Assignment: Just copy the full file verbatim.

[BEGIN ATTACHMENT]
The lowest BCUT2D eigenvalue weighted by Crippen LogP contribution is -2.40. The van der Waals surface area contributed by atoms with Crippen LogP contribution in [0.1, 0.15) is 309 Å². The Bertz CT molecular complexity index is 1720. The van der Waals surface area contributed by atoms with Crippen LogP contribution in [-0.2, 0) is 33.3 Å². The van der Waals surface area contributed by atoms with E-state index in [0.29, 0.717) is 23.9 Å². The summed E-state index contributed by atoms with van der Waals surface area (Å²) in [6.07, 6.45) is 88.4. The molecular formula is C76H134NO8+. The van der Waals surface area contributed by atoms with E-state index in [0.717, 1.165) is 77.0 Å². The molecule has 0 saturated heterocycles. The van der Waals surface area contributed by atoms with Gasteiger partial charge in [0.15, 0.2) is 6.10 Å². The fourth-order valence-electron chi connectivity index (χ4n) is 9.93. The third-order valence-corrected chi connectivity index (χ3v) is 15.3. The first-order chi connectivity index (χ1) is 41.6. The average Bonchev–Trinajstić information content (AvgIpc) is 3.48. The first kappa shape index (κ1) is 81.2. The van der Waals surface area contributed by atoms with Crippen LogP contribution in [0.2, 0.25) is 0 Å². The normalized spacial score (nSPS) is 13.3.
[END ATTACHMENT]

The lowest BCUT2D eigenvalue weighted by Crippen LogP contribution is -2.40. The van der Waals surface area contributed by atoms with Crippen LogP contribution in [0.1, 0.15) is 309 Å². The Bertz CT molecular complexity index is 1720. The van der Waals surface area contributed by atoms with Crippen LogP contribution in [-0.2, 0) is 33.3 Å². The van der Waals surface area contributed by atoms with E-state index in [0.29, 0.717) is 23.9 Å². The summed E-state index contributed by atoms with van der Waals surface area (Å²) in [6.07, 6.45) is 88.4. The molecular formula is C76H134NO8+. The van der Waals surface area contributed by atoms with E-state index in [0.717, 1.165) is 77.0 Å². The molecule has 0 saturated heterocycles. The van der Waals surface area contributed by atoms with Gasteiger partial charge in [0.15, 0.2) is 6.10 Å². The fourth-order valence-electron chi connectivity index (χ4n) is 9.93. The third-order valence-corrected chi connectivity index (χ3v) is 15.3. The first-order chi connectivity index (χ1) is 41.6. The average Bonchev–Trinajstić information content (AvgIpc) is 3.48. The first kappa shape index (κ1) is 81.2. The van der Waals surface area contributed by atoms with Crippen LogP contribution in [0.2, 0.25) is 0 Å². The normalized spacial score (nSPS) is 13.3.